Next, for popular_shelves, let’s create two more tables. First, create a shelves table with id and name columns. Choose data types appropriately. Next, create a junction table between shelves and books called books_shelves with the appropriate column names and types. Be sure to normalize everything, as we have been doing throughout this project.

Now that we’ve created some rather straightforward approaches to handling these two data fields, do some more thinking on your own. Write at least two sentences in a markdown cell detaining a different approach to handling popular_shelves, and any benefits your approach has over this one. (Hint: composite keys!)

Finally, write two queries that use all of the new tables we created (one for similar_books and one for popular_shelves).

Ensure that all of your work is visible in your Jupyter notebook prior to submitting!

Items to submit
  • 3 CREATE TABLE statements for the new tables and junction tables.

  • 2+ sentences in a markdown cell detailing your alternative approach and its benefits over the provided approach.

  • 2 queries that use all of the new tables created during this question.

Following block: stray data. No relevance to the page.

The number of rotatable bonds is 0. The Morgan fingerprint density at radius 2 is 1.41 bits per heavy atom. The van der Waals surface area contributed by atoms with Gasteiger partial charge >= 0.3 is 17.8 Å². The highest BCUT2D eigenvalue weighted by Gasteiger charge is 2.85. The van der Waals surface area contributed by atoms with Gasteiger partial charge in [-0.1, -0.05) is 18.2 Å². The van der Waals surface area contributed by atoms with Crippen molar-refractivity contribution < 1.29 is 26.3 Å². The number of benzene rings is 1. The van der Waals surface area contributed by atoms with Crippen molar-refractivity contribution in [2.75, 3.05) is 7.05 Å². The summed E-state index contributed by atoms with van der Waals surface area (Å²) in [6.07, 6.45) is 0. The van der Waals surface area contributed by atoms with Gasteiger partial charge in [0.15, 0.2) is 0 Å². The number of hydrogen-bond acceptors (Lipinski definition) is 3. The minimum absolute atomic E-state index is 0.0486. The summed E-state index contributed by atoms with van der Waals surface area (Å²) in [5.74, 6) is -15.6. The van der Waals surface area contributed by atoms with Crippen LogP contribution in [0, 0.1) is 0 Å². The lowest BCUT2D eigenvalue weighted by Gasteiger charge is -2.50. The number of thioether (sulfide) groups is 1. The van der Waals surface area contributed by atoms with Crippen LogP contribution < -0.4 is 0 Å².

Submitting your Work

Good work, you’ve made it to the end of your fourth project for TDM 401 and finished preparing your database for data entry! In the next project, we will begin populating our database with data! As always, ensure that all your work is visible as you expect in your submission to ensure you get the full points you deserve.

You must double check your .ipynb after submitting it in Gradescope. A very common mistake is to assume that your .ipynb file has been rendered properly and contains your code, markdown, and code output, when in fact it does not. Please take the time to double check your work. See here for instructions on how to double check this.

You will not receive full credit if your .ipynb file does not contain all of the information you expect it to, or it does not render properly in Gradescope. Please ask a TA if you need help with this.

Items to submit
  • firstname-lastname-project04.ipynb.

Please make sure to double check that your submission is complete, and contains all of your code and output before submitting. If you are on a spotty internet connection, it is recommended to download your submission after submitting it to make sure what you think you submitted, was what you actually submitted.

In addition, please review our submission guidelines before submitting your project.